He added, “Community colleges represent the American Dream to me. I believe that the American Dream means that anyone should be able to settle and make a living where they want. That could be New York City, or it could be the rural thumb of Michigan. Community colleges help make that happen.”

SC4 alumna writes future, drives change in region

St. Clair County Community College alumna Michelle Eberle is using her experience and expertise in marketing and communication to help drive change in her community.

Eberle currently works for the Rochester Regional Chamber of Commerce where she is responsible for social media efforts, email campaigns, event support and website management. She also published her first book, the “31 Day Wedding Prayer Journal,” under The Rebel Bride brand.

Prior to transitioning to the Rochester Regional Chamber of Commerce, she served as a communications specialist at Woman’s Life Insurance Society in Port Huron. There she managed email campaigns and did graphic design work on fundraising flyers for members. 

“I am a connector,” Eberle explains. “I connect people to resources or people to people to help them achieve their goals. I love introducing people with gifts and talents that I know will be mutually beneficial for both parties.” 

According to Eberle, she has been able to find success in her career due to the solid foundation and community she found at SC4. 

“I chose to go to SC4 because of my family’s connection and because it made the most financial sense,” said Eberle, a Marysville High School graduate and third-generation SC4 student. “Going to college in my local community allowed me to continue making money, save more money by not relocating, and feel a sense of comfort in knowing some familiar faces around campus.” 

With aspirations of becoming a writer and public speaker, Eberle started at SC4 in the fall of 2008. She graduated in 2010 as a member of the Phi Theta Kappa Honor Society with her associate degree in liberal arts transfer studies. 

Eberle then transferred to Taylor University in Upland, Ind., where she majored in professional writing and graduated with her bachelor’s degree in 2012. Still determined to best position herself professionally, she enrolled at Walsh College and earned a master’s degree in management in 2018.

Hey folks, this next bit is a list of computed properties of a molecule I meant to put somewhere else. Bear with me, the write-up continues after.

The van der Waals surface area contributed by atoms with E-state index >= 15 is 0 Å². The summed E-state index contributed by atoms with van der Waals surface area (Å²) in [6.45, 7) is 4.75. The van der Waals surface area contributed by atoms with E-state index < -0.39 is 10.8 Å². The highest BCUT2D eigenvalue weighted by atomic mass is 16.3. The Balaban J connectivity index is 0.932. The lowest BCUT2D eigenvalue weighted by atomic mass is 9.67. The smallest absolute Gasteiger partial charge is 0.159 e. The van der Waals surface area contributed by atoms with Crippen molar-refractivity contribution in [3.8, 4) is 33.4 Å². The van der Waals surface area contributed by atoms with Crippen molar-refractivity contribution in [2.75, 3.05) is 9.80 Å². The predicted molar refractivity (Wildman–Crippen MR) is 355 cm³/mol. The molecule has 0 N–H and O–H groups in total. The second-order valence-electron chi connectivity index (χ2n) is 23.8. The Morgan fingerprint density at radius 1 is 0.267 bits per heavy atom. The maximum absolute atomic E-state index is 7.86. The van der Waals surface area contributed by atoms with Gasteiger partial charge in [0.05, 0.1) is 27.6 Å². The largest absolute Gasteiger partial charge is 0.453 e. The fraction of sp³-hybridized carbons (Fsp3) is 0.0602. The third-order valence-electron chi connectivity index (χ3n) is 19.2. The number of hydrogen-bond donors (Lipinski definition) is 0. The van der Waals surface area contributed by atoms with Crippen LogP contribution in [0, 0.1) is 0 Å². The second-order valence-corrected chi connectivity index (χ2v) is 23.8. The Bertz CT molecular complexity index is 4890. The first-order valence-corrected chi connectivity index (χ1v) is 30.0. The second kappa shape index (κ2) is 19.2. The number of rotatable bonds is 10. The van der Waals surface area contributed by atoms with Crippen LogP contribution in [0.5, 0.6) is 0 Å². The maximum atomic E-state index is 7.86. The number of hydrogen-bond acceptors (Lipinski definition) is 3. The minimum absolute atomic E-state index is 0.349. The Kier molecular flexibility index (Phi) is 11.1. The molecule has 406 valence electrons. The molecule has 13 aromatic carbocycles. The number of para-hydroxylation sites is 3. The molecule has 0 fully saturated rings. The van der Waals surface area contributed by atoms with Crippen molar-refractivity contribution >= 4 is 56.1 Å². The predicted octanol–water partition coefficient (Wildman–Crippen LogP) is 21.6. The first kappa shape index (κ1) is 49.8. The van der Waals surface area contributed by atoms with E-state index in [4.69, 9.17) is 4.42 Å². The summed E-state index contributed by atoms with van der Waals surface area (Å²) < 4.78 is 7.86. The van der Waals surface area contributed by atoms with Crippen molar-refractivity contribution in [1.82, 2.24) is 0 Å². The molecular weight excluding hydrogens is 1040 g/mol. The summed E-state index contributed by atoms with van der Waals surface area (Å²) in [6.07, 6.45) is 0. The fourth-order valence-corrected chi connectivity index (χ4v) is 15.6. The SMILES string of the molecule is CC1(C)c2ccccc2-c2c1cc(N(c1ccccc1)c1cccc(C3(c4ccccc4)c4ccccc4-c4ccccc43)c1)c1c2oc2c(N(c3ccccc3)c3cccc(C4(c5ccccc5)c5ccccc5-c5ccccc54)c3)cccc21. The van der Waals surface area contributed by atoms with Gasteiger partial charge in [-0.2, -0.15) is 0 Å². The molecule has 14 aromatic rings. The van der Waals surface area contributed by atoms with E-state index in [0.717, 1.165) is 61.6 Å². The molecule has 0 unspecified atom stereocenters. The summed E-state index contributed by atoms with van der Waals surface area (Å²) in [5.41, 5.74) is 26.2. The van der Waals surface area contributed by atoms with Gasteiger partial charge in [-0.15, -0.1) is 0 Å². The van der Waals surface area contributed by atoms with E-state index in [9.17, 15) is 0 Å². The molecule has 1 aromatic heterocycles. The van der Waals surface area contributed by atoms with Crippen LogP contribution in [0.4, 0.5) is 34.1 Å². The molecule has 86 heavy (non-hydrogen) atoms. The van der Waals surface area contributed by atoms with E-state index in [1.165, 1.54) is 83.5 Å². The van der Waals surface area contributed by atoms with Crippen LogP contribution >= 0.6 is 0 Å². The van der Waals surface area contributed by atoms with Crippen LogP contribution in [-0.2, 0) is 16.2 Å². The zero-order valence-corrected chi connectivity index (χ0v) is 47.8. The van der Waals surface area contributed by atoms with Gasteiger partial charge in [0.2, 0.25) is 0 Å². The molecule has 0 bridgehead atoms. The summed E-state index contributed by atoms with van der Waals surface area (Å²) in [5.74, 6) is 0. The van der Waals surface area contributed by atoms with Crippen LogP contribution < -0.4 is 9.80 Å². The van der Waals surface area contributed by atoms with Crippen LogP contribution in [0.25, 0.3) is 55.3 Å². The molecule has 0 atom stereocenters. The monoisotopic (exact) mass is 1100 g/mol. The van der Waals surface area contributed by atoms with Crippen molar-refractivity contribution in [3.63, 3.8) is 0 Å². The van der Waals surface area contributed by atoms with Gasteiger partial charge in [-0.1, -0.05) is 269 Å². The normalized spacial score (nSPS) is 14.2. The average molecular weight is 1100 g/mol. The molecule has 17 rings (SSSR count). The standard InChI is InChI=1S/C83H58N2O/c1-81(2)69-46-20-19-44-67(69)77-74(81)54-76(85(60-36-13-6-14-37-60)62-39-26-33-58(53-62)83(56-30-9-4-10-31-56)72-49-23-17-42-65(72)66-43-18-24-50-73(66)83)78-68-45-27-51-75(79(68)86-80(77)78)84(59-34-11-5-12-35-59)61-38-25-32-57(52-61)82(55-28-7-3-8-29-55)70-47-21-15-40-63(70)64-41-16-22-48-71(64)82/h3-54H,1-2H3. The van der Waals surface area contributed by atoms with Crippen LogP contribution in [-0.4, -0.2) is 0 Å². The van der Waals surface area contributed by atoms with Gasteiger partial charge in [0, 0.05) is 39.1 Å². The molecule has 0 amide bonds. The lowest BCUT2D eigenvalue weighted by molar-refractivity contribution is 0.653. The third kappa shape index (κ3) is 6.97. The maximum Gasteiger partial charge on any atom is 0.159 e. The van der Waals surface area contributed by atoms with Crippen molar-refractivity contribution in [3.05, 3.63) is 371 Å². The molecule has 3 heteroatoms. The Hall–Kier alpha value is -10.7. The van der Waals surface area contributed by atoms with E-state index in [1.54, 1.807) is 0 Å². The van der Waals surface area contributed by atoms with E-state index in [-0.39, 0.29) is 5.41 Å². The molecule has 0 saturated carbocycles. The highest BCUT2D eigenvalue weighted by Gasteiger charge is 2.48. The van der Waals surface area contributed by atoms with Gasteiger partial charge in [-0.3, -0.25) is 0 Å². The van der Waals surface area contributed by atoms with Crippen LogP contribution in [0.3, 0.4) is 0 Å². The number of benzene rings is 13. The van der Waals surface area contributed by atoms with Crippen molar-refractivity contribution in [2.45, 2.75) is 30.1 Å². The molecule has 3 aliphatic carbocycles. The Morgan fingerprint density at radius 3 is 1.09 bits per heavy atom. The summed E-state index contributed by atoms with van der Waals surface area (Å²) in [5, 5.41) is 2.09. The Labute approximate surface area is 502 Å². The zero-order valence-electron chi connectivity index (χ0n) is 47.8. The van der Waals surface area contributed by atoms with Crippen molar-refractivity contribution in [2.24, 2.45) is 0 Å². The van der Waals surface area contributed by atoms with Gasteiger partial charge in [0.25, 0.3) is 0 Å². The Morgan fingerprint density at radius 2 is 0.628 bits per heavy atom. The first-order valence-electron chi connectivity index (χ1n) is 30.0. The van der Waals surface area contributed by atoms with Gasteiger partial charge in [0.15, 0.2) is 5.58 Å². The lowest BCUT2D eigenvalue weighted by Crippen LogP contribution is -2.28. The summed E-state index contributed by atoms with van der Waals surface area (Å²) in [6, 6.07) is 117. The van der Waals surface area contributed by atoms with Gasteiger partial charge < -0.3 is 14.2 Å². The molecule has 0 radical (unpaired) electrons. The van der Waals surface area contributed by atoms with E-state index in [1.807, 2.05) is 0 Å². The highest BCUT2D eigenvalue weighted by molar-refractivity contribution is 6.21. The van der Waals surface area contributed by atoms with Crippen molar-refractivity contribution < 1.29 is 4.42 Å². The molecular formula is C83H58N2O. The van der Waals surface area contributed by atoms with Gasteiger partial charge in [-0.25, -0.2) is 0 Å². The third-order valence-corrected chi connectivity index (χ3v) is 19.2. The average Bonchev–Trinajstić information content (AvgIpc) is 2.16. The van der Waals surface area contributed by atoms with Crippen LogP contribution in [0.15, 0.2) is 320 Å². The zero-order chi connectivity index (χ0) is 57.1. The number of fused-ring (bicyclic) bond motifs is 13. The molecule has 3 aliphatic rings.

Now that she’s at the Rochester Regional Chamber of Commerce, she looks forward to making this new chapter the best it can be. Of course, she continues to look back fondly on her journey and her decision to attend SC4.

“I’m a huge proponent of financial responsibility and utilizing the community college in your backyard,” she said. “Students should consider the long-term benefits of enrolling at SC4 when considering education after high school.” 

Washington, D.C.-based alumna credits SC4 for changing worldview

Growing up without public schooling, Grace Haskin didn’t think she had a chance of going to college.

“I received a homeschooling education of sorts, but it was heavily biased and severely lacking,” Haskin said. “Higher education, especially for women, was not valued. Aside from the Internet, my siblings and I were very isolated from the outside world.”

Haskin, who knew she wanted to go to college from an early age, was able to find solace and inspiration online. She researched many college websites and learned most required a high school diploma and SAT/ACT scores.

“I didn’t think I had a chance of getting either of those things,” said Haskin, who did attend Marine City High School for one year.

Haskin turned to St. Clair County Community College for help.

“While I was attending Marine City High School in 2007, I was playing violin with the International Symphony Orchestra,” Haskin said. “The ISO practiced in the Fine Arts Building at SC4 every Tuesday night, so I was already familiar with the campus. The SC4 admissions team was very gracious to work with me.”

Haskin attended SC4 from 2008 to 2010, graduating magna cum laude with an Honors Associate of Arts with a concentration in music education.

After SC4, Haskin worked for a few years and moved to North Carolina where she attended East Carolina University and received her Bachelor of Science in communication in 2015. She then went to graduate school at the University of North Carolina at Wilmington and received her Master of Arts in conflict management and resolution in 2017 with a focus on national and international security.

Today Haskin, 29, lives in Washington, D.C., working as an analyst for the Government Accountability Office on the contracting and national security acquisitions team. There, she examines the use of public funds; evaluates federal programs and activities; and provides analyses, recommendations and other assistance to help Congress make effective oversight, policy and funding decisions.

According to Haskin, her time at SC4 changed her worldview and gave her a new perspective.

“SC4 was truly my first exposure to so many different ideas,” she said. “The critical thinking skills I learned from Professor Thomas Obee’s class, for instance, are skills I use at my job every day in order to assess information in an objective and unbiased manner. My experiences at SC4 very much prepared me for the next steps in my education and career.”